As the end of the year approaches, I find myself reflecting on what Iowa’s electric cooperatives have achieved and accomplished in 2016. We’re experiencing an era of unprecedented change in areas of technology, regulation and legislation.

Our statewide association, the Iowa Association of Electric Cooperatives, recently held its annual meeting in early December. Many presenters talked about this era of change and the need for cooperative leaders to work together, standing strong and united in our mission to improve the quality of life for the member-owners we serve.

Electric utilities are challenged with incorporating distributed generation – including member-owned solar – into the grid, in addition to exploring ways we can add solar to our utility-scale generation portfolio to benefit all member-owners. The Iowa Association of Electric Cooperatives worked closely with the Iowa Energy Center earlier this year to develop and publish a resourceful guide for those who are interested in their own solar generation. The Solar PV Energy Guide has been mentioned several times in this magazine, and you can download the free PDF at In addition, Iowa’s not-for-profit electric co-ops have continued to educate member-owners about solar power generation, and many local co-ops now offer community solar subscriptions and supply power from utility-scale solar generation.

This year, Iowa’s electric cooperatives also worked through complex policy issues, including a review of the Iowa Energy Plan and acquiring much-needed funds from FEMA to cover costs associated with storm repairs.

The presidential election is now behind us, but we recall the flurry of activity and attention Iowa received earlier in the year. Advocates of Iowa’s electric cooperatives attended events along the chaotic campaign trail, engaging with presidential candidates. Wearing their green Iowa Rural Power T-shirts, they asked the candidates a simple question: “What is your plan to ensure affordable and reliable electricity in the future?” For many hopeful candidates, this was their first interaction with electric cooperatives, and we educated them on the challenges and issues impacting electric co-ops and their members.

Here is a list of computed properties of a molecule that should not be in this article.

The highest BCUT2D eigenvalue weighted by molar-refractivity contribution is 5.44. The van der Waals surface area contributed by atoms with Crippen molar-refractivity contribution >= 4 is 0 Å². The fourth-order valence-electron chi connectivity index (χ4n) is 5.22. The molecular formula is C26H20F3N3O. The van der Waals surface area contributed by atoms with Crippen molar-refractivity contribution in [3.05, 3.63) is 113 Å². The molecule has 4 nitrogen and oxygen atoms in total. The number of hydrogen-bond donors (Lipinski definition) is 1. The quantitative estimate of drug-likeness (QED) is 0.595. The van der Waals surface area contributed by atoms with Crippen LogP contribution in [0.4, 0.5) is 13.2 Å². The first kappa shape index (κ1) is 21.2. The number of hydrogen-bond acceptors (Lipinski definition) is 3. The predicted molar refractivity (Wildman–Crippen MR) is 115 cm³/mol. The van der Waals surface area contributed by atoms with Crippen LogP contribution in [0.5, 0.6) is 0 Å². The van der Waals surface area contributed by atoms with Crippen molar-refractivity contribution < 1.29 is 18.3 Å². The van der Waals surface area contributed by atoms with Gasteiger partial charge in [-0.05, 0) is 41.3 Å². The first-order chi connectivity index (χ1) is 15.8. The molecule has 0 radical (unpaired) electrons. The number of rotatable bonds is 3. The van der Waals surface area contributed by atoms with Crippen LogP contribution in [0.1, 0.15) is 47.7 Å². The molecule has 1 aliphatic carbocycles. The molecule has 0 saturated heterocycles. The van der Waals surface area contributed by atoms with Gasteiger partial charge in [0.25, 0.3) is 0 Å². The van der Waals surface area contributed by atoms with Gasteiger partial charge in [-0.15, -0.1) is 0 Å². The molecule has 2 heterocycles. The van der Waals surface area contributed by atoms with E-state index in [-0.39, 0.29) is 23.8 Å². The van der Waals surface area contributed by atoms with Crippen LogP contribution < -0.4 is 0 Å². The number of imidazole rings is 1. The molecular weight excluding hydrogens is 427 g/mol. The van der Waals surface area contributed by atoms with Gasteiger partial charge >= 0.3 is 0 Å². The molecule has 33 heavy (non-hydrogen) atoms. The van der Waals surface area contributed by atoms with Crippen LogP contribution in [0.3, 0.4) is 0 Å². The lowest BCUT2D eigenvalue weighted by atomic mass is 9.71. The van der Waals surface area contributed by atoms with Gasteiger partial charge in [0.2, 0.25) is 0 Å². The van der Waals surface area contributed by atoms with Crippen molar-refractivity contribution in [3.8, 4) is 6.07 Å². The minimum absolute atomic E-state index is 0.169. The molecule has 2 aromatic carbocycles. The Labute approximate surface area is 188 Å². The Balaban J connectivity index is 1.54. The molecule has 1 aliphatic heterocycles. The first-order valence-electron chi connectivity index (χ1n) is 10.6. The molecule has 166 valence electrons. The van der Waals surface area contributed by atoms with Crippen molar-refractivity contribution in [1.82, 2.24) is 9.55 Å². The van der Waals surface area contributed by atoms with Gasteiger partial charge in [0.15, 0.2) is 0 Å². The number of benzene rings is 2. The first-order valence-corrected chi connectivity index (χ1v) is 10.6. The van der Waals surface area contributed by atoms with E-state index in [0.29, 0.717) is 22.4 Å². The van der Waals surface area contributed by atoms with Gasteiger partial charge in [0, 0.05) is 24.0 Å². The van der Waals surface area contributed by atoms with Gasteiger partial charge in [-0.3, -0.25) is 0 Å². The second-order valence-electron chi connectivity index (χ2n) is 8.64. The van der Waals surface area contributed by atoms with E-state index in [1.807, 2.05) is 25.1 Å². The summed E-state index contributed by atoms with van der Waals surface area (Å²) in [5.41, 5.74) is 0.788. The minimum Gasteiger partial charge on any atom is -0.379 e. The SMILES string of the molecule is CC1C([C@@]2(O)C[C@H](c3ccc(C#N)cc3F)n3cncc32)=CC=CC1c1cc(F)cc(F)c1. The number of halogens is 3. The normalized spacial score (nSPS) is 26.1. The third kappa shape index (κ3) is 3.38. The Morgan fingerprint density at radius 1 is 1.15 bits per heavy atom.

In 2016, you probably heard something in the news about President Obama’s Clean Power Plan. No matter where you stand on the issue of the Environmental Protection Agency (EPA) mandates to reduce carbon emissions from coal plants, we have a long way to go before this issue is finalized. Back in February, the Supreme Court surprised many by issuing a 5-4 decision to stay implementation of the Clean Power Plan until litigation is concluded. Days after this ruling, Justice Antonin Scalia died. (He had ruled in the majority.)

In September, the full court of the United States Court of Appeals for the District of Columbia Circuit heard oral arguments on the EPA’s Clean Power Plan. No matter how the lower court decides, the ruling will most likely be appealed to the Supreme Court. If a new justice is not placed on the high court, a 4-4 tie ruling is possible, which means the lower court’s ruling will prevail. With Donald Trump as the president-elect, the fate of EPA’s Clean Power Plan is indeed murky. The new year will provide more answers as Iowa’s electric cooperatives continue to advocate for affordable, reliable electricity on behalf of our member-owners.

Times of change cause us to prioritize what is truly important by bringing co-ops together to achieve a common mission, ultimately forming a stronger bond. We are united through this season of change, and I look forward to serving Iowa’s electric cooperative member-owners in the year ahead.  

Steve Seidl is the board president of the Iowa Association of Electric Cooperatives and is a director at Raccoon Valley Electric Cooperative.

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